Despite many commentators, even the Reserve Bank governor, Philip Lowe, speculating on how Australians are feeling more insecure in their jobs, the data actually show the opposite.
Analysis of a new Australian Bureau of Statistics measure of workers’ perceptions of job insecurity confirms what the other data sources have shown: workers aren’t feeling more insecure. In fact, over the past 15 years there has been a slight fall in workers’ perceptions of job insecurity.
This ABS measure is based on a question to people who are employed on whether they expect to be with their current employer or business in the next 12 months.
The ABS measure shows that the proportion of women who expect not to be in the same job in 12 months decreased fairly steadily between 2001 and 2017 – from 11.2 to 9.5%. For men the proportion has been relatively stable at about 9%.
The people answering this survey question would have been considering whether they’d leave their job – either by being fired or by choosing to leave. So it’s possible that an increase in people who think they’d be fired might be offset by a fall in the number of people actually thinking of leaving their jobs.
To get some perspective on this, we can look at the data on the proportions of workers who expect to lose their jobs due to business closure or downsizing, or to a contract for seasonal or temporary work finishing. For this group of workers, the level of expected job loss today is the same as in the early 2000s. It was 2% in 2001-02 and has hardly changed at 1.8% in 2016-17.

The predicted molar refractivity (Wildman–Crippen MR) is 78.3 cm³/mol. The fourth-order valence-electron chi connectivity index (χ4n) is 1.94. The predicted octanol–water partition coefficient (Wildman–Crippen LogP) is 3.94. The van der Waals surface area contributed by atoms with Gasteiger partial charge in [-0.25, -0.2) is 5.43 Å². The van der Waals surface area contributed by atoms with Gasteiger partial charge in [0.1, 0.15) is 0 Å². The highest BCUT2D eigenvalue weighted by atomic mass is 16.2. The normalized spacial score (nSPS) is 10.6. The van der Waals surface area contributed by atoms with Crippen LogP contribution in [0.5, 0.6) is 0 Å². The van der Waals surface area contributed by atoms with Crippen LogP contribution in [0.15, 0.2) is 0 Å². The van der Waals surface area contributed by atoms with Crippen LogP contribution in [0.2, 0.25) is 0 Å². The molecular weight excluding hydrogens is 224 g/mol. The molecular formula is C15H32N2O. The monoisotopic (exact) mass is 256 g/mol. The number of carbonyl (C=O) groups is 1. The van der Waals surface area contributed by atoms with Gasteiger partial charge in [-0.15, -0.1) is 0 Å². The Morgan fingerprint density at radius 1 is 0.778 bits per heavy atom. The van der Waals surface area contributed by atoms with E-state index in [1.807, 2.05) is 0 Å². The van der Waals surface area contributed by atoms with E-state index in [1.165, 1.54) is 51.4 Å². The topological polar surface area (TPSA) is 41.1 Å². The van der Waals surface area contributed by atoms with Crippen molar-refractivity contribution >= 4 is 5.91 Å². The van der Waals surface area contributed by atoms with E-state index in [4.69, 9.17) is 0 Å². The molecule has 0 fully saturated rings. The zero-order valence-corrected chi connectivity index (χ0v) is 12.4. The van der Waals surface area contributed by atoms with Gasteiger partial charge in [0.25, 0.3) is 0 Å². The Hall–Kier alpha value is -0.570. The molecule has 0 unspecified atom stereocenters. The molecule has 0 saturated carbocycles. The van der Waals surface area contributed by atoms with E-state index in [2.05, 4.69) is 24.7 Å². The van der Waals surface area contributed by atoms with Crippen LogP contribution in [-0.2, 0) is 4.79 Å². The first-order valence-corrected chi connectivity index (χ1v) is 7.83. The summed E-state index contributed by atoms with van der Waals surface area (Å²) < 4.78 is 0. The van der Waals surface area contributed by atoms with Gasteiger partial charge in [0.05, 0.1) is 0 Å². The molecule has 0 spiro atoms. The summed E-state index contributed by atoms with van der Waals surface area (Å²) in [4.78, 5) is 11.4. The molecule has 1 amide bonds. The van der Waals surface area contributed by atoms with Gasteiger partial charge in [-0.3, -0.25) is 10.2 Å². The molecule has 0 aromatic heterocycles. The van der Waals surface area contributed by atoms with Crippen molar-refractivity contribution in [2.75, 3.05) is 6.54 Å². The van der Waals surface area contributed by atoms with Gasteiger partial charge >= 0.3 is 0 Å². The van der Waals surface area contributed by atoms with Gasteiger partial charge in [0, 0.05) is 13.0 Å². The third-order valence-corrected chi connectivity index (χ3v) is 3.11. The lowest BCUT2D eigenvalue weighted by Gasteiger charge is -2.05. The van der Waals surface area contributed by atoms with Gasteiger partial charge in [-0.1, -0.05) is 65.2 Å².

ABS data also allow perceptions of job security to be broken down according to whether a worker is part-time or full-time.
Part-time workers are much more likely to believe they will not be with their current employer in 12 months than full-time workers. But, since 2001, the proportion of full-time workers who believe they will not be with their current employer has been stable at about 7.5%; and the rate for part-time workers has decreased from 15.5 to 12.6%.
It’s important to note that workers’ beliefs about their job security are not misguided. They are reflecting the reality of the labour market in Australia.
ABS data on the actual length of time that workers spend in their jobs show that the proportion of persons who have been in their jobs for 10 years or more has increased steadily since the early 1980s. At the same time the proportion of people in their jobs for less than 12 months has decreased. On average, workers are spending longer in their jobs today than in previous decades.
Authors: Jeff Borland, Professor of Economics, University of Melbourne